Sunday, May 22, 2011

Domestic Help

International grosses have become more important than ever for films.  While American studios may not get as big a percentage, overseas amounts can dwarf domestic take.  So it's always worthwhile to check worldwide box office these day, rather than just accept domestic as the final word.

Big-event films regularly see two-thirds of their entire gross overseas, as demonstrated on the linked chart by the top four--Harry Potter, Inception, Shrek and Tangled.  In fact, a film like Tangled did okay domestically, but didn't quite crack $200 million--considering how much it cost, I'm sure Disney was hoping to top that.  But with international at $376 million, not so bad any more.  You can also see the trend that international money generally goes to visually exciting films, since they play well despite the language barrier.

Or look at Rio, which so far has only $125 million at home, but overseas has topped $300 million.  An even better example is the latest Chronicles Of Narnia, which was a domestic disappointment, barely cracking $100 million, but making over $300 million overseas.  The best example in the last 12 months is probably Gulliver's Travels, which flopped over here with $42 million but made a surprising $194 million over there.

Some stars, while they may be big in the U.S., are bigger around the world.  Look at Tom Cruise.  With all the bad pr he's been getting, the guy who used to be the most dependable draw in America is no longer a guarantee.  A decade ago Cruise in an action film with Cameron Diaz would mean $100 million+ domestic, but last year's Knight And Day only made $76 million.  However, it made $186 million overseas.  I think Russell Crowe may be moving into this category.  Robin Hood, with a gigantic budget, only made $105 million in America (and Canada), but everywhere else it made $216 million.

Meanwhile, The Tourist, a weak movie that got the heave-ho in America, grossing only $67 million, had two international stars, Depp and Jolie, and managed $201 million internationally.

Another actor who used to gross a lot better overseas was Bruce Willis, but I'm not sure if it's working for him any more.  Look at his action comedy Red.  It made a passable $90 million domestic, but only $72 million overseas.

Comedies often don't play as well overseas, due to cultural differences and language-based jokes.  But some actors have gotten well known enough that their stuff attracts enough attention to do decent business.  Adam Sandler's (dreadful) Just Go With It and Robert Downey Jr.'s Due Date each made a bit over $100 million both here and there.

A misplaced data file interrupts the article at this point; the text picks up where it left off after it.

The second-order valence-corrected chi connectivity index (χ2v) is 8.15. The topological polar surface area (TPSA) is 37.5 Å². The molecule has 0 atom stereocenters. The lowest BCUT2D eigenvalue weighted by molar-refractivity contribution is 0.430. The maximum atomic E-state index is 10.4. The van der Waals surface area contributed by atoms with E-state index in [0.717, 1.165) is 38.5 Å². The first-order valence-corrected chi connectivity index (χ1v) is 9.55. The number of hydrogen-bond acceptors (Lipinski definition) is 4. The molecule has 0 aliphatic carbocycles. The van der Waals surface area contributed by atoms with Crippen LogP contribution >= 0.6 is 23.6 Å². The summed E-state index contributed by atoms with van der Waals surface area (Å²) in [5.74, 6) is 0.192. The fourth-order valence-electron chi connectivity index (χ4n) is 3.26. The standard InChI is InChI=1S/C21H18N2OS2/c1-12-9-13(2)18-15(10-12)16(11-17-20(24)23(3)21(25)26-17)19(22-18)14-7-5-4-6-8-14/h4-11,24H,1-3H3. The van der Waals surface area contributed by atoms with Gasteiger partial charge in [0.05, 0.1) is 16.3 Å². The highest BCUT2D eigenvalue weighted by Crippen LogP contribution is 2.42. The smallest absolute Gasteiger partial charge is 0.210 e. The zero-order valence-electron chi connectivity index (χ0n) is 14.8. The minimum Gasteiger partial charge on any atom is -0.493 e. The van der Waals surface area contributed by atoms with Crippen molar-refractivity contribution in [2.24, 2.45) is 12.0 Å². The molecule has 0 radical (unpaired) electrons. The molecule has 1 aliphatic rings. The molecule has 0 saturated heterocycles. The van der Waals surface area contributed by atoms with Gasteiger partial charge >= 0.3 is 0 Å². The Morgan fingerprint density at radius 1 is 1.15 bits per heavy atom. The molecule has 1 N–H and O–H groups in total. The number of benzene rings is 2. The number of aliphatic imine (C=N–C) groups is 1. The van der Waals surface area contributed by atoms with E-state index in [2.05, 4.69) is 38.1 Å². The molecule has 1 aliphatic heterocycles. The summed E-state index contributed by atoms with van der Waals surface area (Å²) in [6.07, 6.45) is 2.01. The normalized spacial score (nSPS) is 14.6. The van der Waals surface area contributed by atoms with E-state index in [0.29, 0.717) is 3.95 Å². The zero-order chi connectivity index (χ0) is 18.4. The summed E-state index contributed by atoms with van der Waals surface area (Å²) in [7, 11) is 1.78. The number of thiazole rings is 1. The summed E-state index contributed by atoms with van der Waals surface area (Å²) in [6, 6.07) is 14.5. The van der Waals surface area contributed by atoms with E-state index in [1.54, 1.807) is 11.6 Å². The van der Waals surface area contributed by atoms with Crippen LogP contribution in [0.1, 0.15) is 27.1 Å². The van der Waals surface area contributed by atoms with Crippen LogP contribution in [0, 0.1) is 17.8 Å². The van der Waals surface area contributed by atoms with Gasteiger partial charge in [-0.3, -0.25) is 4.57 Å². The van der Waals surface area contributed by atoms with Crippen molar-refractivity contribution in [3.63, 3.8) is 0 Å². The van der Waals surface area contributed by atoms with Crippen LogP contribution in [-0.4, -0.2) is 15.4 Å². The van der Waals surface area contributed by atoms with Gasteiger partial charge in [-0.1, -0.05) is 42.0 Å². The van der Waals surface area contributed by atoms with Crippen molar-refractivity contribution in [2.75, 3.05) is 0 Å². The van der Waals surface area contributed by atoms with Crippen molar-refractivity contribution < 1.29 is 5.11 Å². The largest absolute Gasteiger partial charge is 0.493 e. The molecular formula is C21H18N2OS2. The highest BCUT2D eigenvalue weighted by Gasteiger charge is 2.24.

Films with specifically American subjects often don't play as well overseas.  Taken, an action film starring Liam Neeson, in a turnabout did considerably better domestically ($145 million) than foreign ($81 million).  A lot of people attribute that to the plot, which had an American agent kick ass against a bunch of jerks and wimps in Europe. Then there's the football (American style) film The Blind Side, which grossed a shockingly huge $255 million in America but made only $53 million foreign.  The Town, a film very much about Boston, played a lot better in the land of New England ($92 million) than the land of old England (foreign gross $64 million).  Detroit-based Gran Torino made $148 million here and $121 million there.  True Grit, a surprise hit in a very American genre, the Western, made $170 million in America and only $77 million overseas.  Probably didn't help that so much of its appeal was the ornate dialogue.

Jackass 3D also did twice as well domestically.  Actually, I'm not sure if I get that one, since I think their humor is international.  Guess other people just don't know about them.


Anonymous Anonymous said...

The latest Pirates movie opened weak domestically but killed overseas, continuing the trend.

10:38 AM, May 22, 2011  

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